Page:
Quick View of the ArdBot
Figure 6 shows the prototype ArdBot, made of
6 mm (about 1/4”) expanded PVC. In the next
installment, I’ll provide detailed construction plans,
but here’s the robot in a nutshell:
• Two 7” “decks” provide generous room for
motors, batteries, Arduino, and mini solderless
breadboard, as well as future expansion. The
top deck is secured by four machine screws to
a set of 1-3/4” long aluminum hex standoffs.
The bottom deck is used for mounting the servos and
battery packs. The deck is large enough for several four- or
five-cell AA battery holders, plus a nine volt cell or custom
battery packs. There’s room in the corners of the deck for
mounting infrared, bump switch, or other sensors.
The top deck provides open access to the Arduino and
solderless breadboard, both of which you can place
anywhere you want. This way, you can program and
reconfigure the board without any
disassembly of the robot. There’s
room for servo turrets,
accelerometers, GPS receivers,
sensor modules, and more. In the
event you need even more room for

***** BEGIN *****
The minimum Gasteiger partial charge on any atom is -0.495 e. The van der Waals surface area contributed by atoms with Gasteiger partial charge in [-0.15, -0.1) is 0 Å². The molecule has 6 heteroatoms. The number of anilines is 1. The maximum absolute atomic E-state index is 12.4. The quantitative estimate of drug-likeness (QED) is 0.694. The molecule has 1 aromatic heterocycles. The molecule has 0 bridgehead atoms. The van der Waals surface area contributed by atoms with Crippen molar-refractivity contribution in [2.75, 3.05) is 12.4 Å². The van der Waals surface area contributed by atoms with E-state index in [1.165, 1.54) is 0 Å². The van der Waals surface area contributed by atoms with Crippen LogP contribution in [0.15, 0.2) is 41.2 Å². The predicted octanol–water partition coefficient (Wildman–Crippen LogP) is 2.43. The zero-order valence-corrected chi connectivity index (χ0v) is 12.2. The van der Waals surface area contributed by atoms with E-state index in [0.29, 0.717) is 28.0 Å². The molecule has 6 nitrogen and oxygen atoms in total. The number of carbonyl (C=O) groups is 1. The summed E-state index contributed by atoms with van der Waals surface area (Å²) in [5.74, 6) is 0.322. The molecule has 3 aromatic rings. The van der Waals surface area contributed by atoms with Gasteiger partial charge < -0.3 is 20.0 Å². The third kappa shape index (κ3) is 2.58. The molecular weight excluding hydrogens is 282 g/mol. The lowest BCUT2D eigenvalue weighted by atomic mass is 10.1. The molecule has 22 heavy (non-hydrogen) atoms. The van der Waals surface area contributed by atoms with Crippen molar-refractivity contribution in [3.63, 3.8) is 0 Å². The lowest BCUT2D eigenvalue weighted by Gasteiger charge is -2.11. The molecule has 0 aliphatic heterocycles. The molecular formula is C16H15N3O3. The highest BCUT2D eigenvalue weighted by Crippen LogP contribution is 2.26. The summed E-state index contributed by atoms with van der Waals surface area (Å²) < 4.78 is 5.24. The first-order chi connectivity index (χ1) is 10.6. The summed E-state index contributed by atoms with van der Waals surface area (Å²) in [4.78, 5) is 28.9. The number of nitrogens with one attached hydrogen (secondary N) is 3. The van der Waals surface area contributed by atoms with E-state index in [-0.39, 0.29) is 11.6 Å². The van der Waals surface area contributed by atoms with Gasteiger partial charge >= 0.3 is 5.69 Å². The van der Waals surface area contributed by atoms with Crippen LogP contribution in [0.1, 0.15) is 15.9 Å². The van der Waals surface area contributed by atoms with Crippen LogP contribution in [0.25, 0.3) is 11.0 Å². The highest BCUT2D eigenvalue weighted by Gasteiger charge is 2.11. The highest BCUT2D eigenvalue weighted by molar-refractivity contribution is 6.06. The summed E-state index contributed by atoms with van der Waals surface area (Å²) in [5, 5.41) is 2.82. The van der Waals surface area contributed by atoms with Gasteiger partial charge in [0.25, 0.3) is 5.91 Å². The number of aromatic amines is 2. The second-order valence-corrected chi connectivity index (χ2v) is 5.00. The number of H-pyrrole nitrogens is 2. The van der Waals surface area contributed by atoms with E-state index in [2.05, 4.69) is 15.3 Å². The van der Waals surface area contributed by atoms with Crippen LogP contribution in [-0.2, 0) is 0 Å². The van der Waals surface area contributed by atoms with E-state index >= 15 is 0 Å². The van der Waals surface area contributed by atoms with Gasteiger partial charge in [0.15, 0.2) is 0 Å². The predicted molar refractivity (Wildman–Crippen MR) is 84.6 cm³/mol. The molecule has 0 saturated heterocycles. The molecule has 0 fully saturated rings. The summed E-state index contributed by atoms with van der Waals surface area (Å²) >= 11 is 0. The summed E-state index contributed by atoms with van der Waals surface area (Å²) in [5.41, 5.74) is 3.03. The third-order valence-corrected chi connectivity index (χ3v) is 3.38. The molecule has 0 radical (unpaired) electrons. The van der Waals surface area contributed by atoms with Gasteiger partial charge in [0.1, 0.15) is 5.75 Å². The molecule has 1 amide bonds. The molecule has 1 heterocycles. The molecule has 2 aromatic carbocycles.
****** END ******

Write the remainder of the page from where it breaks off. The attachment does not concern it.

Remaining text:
your experiments, you can add a
third deck for an additional 35
square inches of space.
The ArdBot is a universal design
with components you can get from
a variety of suppliers. See the
Sources box for a list of online
retailers that sell the Arduino and
other parts. You can build the
ArdBot platform yourself, or if you
don’t like mechanical construction,
FIGURE 6. Prototype ArdBot, a double-decker desktop robot
using the Arduino Duo or similar controller board. It’s designed
for easy expansion and experimentation.
Construction will be covered in Part 2.
as a convenience to SERVO readers, you can get the two
body decks and all mounting hardware from my Internet
company, Budget Robotics.
So much for the basics. See you next time for detailed
constructions plans of the ArdBot and more. SV
About the Author
Gordon McComb is the author
of Robot Builder’s Bonanza.
He can be reached at
SERVO 11.2010 63